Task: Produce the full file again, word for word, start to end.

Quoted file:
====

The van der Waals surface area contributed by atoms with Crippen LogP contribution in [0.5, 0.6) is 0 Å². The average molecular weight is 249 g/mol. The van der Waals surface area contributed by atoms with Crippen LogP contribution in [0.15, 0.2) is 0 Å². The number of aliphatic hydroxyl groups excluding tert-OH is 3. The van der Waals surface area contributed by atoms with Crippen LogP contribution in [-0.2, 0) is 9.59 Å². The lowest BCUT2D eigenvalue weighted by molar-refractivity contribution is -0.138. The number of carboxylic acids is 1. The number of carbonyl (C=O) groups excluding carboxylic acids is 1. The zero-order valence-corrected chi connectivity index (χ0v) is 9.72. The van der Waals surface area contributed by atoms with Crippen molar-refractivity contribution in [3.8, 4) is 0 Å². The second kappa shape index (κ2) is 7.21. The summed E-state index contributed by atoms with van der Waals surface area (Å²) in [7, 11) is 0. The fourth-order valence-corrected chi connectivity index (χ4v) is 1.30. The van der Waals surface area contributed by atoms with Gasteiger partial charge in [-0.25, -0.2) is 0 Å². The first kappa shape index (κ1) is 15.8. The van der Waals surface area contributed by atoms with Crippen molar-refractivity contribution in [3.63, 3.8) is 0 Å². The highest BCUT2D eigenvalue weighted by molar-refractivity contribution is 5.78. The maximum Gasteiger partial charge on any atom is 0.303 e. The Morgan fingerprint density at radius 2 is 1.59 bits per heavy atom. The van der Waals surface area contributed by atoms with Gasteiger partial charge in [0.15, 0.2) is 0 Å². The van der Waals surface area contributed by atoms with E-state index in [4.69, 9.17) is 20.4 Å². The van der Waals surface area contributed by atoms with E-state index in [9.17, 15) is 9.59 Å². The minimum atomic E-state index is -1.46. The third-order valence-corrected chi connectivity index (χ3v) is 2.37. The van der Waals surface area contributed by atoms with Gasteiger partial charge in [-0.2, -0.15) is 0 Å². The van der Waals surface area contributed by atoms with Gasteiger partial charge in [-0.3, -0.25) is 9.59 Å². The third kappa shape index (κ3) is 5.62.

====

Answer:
The van der Waals surface area contributed by atoms with Crippen LogP contribution in [0.5, 0.6) is 0 Å². The average molecular weight is 249 g/mol. The van der Waals surface area contributed by atoms with Crippen LogP contribution in [0.15, 0.2) is 0 Å². The number of aliphatic hydroxyl groups excluding tert-OH is 3. The van der Waals surface area contributed by atoms with Crippen LogP contribution in [-0.2, 0) is 9.59 Å². The lowest BCUT2D eigenvalue weighted by molar-refractivity contribution is -0.138. The number of carboxylic acids is 1. The number of carbonyl (C=O) groups excluding carboxylic acids is 1. The zero-order valence-corrected chi connectivity index (χ0v) is 9.72. The van der Waals surface area contributed by atoms with Crippen molar-refractivity contribution in [3.8, 4) is 0 Å². The second kappa shape index (κ2) is 7.21. The summed E-state index contributed by atoms with van der Waals surface area (Å²) in [7, 11) is 0. The fourth-order valence-corrected chi connectivity index (χ4v) is 1.30. The van der Waals surface area contributed by atoms with Gasteiger partial charge in [-0.25, -0.2) is 0 Å². The first kappa shape index (κ1) is 15.8. The van der Waals surface area contributed by atoms with Crippen molar-refractivity contribution in [3.63, 3.8) is 0 Å². The highest BCUT2D eigenvalue weighted by molar-refractivity contribution is 5.78. The maximum Gasteiger partial charge on any atom is 0.303 e. The Morgan fingerprint density at radius 2 is 1.59 bits per heavy atom. The van der Waals surface area contributed by atoms with Gasteiger partial charge in [0.15, 0.2) is 0 Å². The van der Waals surface area contributed by atoms with E-state index in [4.69, 9.17) is 20.4 Å². The van der Waals surface area contributed by atoms with E-state index in [9.17, 15) is 9.59 Å². The minimum atomic E-state index is -1.46. The third-order valence-corrected chi connectivity index (χ3v) is 2.37. The van der Waals surface area contributed by atoms with Gasteiger partial charge in [-0.2, -0.15) is 0 Å². The van der Waals surface area contributed by atoms with Gasteiger partial charge in [-0.3, -0.25) is 9.59 Å². The third kappa shape index (κ3) is 5.62.